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Lake Chad facing humanitarian disaster

Shrinking water resources are threatening people and livelihoods - FAO calls for urgent interventions

Photo: ©FAO/Marzio Marzot
When the water recedes ...

15 October 2009, Rome - The humanitarian disaster looming at the shrinking Lake Chad in central Africa should be urgently addressed, FAO said today.


The lake, which is surrounded by Cameroon, Chad, Niger and Nigeria, was once one of the world's largest water bodies. Due to climatic variability, climate change and population pressure over recent decades, the lake has shrunk by 90 percent, from 25 000 square kilometers in 1963 to less than 1500 square kilometers in 2001.


If water continues to recede at the current rate, Lake Chad could disappear in about twenty years from now, according to NASA climate forecasts.


Together with the Lake Chad Basin Commission (LCBC), FAO will organize a special event ("Saving Lake Chad: A System under Threat") in Rome during World Food Day on October 16, 2009. The event is aimed at raising awareness about the disastrous situation of Lake Chad and mobilizing funds to replenish the lake and improve overall food security in the region.   


The 30 million people living in the Lake Chad region are being forced into sharper competition for water. The drying-up of the lake and deterioration of the production capacity of its basin have affected all the socio-economic activities. Overuse of water and land resources is also a major cause of migration and conflicts.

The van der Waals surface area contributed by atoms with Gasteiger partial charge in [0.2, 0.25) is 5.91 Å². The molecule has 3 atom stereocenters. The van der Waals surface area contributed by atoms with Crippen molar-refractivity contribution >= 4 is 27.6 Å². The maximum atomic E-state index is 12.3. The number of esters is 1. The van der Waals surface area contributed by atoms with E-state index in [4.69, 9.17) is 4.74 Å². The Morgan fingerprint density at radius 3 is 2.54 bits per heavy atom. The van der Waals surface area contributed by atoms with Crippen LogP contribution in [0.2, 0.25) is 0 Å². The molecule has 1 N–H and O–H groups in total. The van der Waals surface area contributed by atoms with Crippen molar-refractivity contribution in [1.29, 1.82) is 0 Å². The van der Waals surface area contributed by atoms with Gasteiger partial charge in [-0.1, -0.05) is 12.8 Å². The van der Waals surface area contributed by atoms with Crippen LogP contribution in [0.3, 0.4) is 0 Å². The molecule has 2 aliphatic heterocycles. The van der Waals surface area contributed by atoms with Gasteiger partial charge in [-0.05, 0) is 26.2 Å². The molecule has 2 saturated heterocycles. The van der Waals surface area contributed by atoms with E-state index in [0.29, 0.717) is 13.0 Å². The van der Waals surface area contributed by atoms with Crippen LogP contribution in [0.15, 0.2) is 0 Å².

In addition to an approximately  60 percent decline in fish production, there has been degradation of pasturelands, leading to a shortage of animal feed estimated at 45 percent in certain places in 2006, reduction in livestock and biodiversity.


"The humanitarian disaster that could follow the ecological catastrophe needs urgent interventions," said Parviz Koohafkan, Director of Land and Water Division of FAO. "The tragic disappearance of Lake Chad has to be stopped and the livelihoods of millions of people living in this vast area should be safeguarded."


FAO closely collaborates with the Lake Chad Basin Commission (LCBC), founded in 1964. Lake Chad Basin countries are meeting regularly to regulate and control the utilization of water and other natural resources in the Basin. They are actively seeking new models of Adaptive Water Management that take account of traditional agricultural techniques as well as the need to ensure food security for the people of the region.

According to the Lake Chad Basin Commission, the diminished flow of water into the lake requires a radical change in water management techniques and a scheme to replenish Lake Chad.


The flow of the two main sources of replenishment for the lake, the Chari and Logone rivers have decreased significantly in the last 40 years. The feasibility study for an ambitious programme to divert water flow from the Oubangui, the major tributary of the Congo River, into the Chari river system will be presented at the meeting in Rome.